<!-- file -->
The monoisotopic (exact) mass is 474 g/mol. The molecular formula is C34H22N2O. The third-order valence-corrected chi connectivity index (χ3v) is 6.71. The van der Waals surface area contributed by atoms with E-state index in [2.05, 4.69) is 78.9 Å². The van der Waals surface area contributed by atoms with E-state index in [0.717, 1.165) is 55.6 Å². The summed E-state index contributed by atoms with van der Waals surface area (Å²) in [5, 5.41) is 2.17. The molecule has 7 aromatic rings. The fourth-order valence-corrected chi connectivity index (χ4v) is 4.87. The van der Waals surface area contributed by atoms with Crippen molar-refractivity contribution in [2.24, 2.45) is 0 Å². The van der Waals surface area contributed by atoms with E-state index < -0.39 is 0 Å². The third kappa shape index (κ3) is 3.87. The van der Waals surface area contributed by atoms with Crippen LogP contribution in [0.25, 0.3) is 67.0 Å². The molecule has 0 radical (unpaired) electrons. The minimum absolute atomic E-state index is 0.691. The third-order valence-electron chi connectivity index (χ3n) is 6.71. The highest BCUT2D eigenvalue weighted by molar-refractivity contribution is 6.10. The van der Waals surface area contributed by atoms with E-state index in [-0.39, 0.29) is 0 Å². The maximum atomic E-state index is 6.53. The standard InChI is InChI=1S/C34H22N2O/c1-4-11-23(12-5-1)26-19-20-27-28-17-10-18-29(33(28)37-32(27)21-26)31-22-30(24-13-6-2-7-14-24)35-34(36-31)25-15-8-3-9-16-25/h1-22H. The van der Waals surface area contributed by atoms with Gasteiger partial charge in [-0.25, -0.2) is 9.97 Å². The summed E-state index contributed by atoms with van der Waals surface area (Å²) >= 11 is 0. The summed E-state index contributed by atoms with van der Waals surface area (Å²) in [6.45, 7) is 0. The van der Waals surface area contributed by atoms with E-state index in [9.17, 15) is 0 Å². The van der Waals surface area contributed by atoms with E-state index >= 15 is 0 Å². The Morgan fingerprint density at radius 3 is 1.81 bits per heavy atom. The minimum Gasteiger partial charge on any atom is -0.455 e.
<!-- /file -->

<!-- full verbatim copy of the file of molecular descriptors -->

The monoisotopic (exact) mass is 474 g/mol. The molecular formula is C34H22N2O. The third-order valence-corrected chi connectivity index (χ3v) is 6.71. The van der Waals surface area contributed by atoms with E-state index in [2.05, 4.69) is 78.9 Å². The van der Waals surface area contributed by atoms with E-state index in [0.717, 1.165) is 55.6 Å². The summed E-state index contributed by atoms with van der Waals surface area (Å²) in [5, 5.41) is 2.17. The molecule has 7 aromatic rings. The fourth-order valence-corrected chi connectivity index (χ4v) is 4.87. The van der Waals surface area contributed by atoms with Crippen molar-refractivity contribution in [2.24, 2.45) is 0 Å². The van der Waals surface area contributed by atoms with E-state index < -0.39 is 0 Å². The third kappa shape index (κ3) is 3.87. The van der Waals surface area contributed by atoms with Crippen LogP contribution in [0.25, 0.3) is 67.0 Å². The molecule has 0 radical (unpaired) electrons. The minimum absolute atomic E-state index is 0.691. The third-order valence-electron chi connectivity index (χ3n) is 6.71. The highest BCUT2D eigenvalue weighted by molar-refractivity contribution is 6.10. The van der Waals surface area contributed by atoms with E-state index in [-0.39, 0.29) is 0 Å². The maximum atomic E-state index is 6.53. The standard InChI is InChI=1S/C34H22N2O/c1-4-11-23(12-5-1)26-19-20-27-28-17-10-18-29(33(28)37-32(27)21-26)31-22-30(24-13-6-2-7-14-24)35-34(36-31)25-15-8-3-9-16-25/h1-22H. The van der Waals surface area contributed by atoms with Gasteiger partial charge in [-0.25, -0.2) is 9.97 Å². The summed E-state index contributed by atoms with van der Waals surface area (Å²) >= 11 is 0. The summed E-state index contributed by atoms with van der Waals surface area (Å²) in [6.45, 7) is 0. The van der Waals surface area contributed by atoms with E-state index in [9.17, 15) is 0 Å². The van der Waals surface area contributed by atoms with E-state index >= 15 is 0 Å². The Morgan fingerprint density at radius 3 is 1.81 bits per heavy atom. The minimum Gasteiger partial charge on any atom is -0.455 e.